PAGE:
Detroit’s derivatives slip through the net
If you were thinking of buying some of the city of Detroit’s bonds, you might want to tread lightly. Although the city was able to come to terms with the state and avoid the appointment of an emergency manager, it still faces enormous challenges. The biggest threat to Detroit’s fiscal stability is the risk that its derivatives counterparties will activate triggers in their interest rate swaps. If this happens, the counterparties will force a lump-sum payment, draining cash from an already shaky situation.
From the outside it’s difficult to know exactly what is happening in the city. A recent Moody’s report says that counterparties may have already activated these triggers, but it’s impossible to get any public information from the city. There is a big regulatory gap or loophole that shields Detroit from having to tell investors, or their citizens, the status of these derivatives contracts.
Here is how I described the situation facing Detroit on Mar. 24:
Detroit has about $3.8 billion in interest-rate swaps outstanding, according to its most recent public filing (CAFR of June 30, 2011, page 113). These Wall Street weapons of mass destruction were sold to the city in a series of transactions since 1997, allegedly to hedge interest-rate risk….
Detroit’s derivatives could blow up the city because many contain “termination” clauses that require accelerated payments to the dealer on the other side of the transaction. The terms vary by contract, and public documents don’t give us much detail. But if the credit rating of Detroit or its bond insurers (MBIA and Assured) falls below a certain level, then an accelerated lump-sum payment must be made to the dealer…. It’s a dangerous standoff, and we don’t know how to decipher the situation, since the information is not publicly disclosed.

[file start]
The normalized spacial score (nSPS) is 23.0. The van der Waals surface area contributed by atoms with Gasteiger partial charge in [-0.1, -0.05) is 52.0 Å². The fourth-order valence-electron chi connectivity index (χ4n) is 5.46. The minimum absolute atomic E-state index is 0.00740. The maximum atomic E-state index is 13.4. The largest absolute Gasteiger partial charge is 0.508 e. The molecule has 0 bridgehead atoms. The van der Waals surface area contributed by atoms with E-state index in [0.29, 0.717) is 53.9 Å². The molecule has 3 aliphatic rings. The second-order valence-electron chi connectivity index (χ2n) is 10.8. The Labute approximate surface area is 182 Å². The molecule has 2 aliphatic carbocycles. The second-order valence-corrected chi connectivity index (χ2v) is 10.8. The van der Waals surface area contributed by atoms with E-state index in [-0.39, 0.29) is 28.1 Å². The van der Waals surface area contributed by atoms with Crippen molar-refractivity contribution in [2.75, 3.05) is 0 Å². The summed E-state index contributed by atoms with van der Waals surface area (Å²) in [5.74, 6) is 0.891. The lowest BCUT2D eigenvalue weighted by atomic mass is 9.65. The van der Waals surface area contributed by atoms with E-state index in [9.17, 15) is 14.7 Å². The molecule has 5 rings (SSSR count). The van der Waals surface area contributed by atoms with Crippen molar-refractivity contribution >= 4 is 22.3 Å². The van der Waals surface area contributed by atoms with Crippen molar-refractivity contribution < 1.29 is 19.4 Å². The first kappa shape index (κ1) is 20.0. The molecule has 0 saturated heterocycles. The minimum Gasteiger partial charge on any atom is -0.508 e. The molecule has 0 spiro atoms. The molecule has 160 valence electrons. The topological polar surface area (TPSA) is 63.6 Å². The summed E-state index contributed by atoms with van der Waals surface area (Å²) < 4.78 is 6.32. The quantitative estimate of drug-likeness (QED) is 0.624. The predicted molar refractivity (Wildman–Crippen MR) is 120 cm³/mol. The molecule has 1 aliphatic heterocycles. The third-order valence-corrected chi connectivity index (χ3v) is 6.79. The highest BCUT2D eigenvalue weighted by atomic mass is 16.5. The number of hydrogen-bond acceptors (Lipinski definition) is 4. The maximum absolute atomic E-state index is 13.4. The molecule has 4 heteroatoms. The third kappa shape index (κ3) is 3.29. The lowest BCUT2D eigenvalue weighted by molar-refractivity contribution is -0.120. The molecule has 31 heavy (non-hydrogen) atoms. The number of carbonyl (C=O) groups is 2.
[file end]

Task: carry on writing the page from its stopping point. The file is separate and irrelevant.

What I feared for Detroit back then has happened. Moody’s disclosed in an Apr. 9 report downgrading Detroit water and sewer bonds that a termination event had been triggered for the city’s certificates of participation (COP) interest-rate swaps. Although the Moody’s report gave no details, the interest-rate swaps were $297 million “out-of-the-money” on June 30, 2011, the most recent public information we have for the derivatives (CAFR of June 30, 2011, page 113).
So, in a worst-case scenario for Detroit, the city could be forced to pay $297 million in cash to the bank on the other side of the swap. We know that Detroit’s counterparties are Citigroup, JPMorgan, Loop Capital, Morgan Stanley, SBS and UBS, but we don’t know which one is involved with the COPs.
I tried to reach Cheryl Johnson, Detroit’s finance director, over a number of days, but she didn’t return calls. I wondered if Detroit had a responsibility to disclose the swap termination event, because it seems material to the city’s finances. After a call with the chief legal officer of the MSRB, Ernesto Lanza, I learned that there is no specific requirement to disclose derivatives events like the one Detroit is having. MSRB 152c-12, the rule that mandates disclosure of “material’ events for issuers, does not have a category for derivatives, a private contract between Detroit and the banks. Lanza said that there had been fewer than 10 voluntary disclosure filings related to derivatives, hardly a stampede to transparency.
Unless Detroit decides to disclose the information voluntarily, investors will have to wait until the 2012 Comprehensive Annual Financial Report (CAFR) is made public in 2013. Given that Detroit’s credit rating is the lowest of any major American city, at B2, it might be a worthwhile gamble for Detroit to go for full disclosure on its swap dealings unless the bank counterparties have imposed confidentiality agreements. Detroit is deep in a hole, and its best tool right now is sunlight.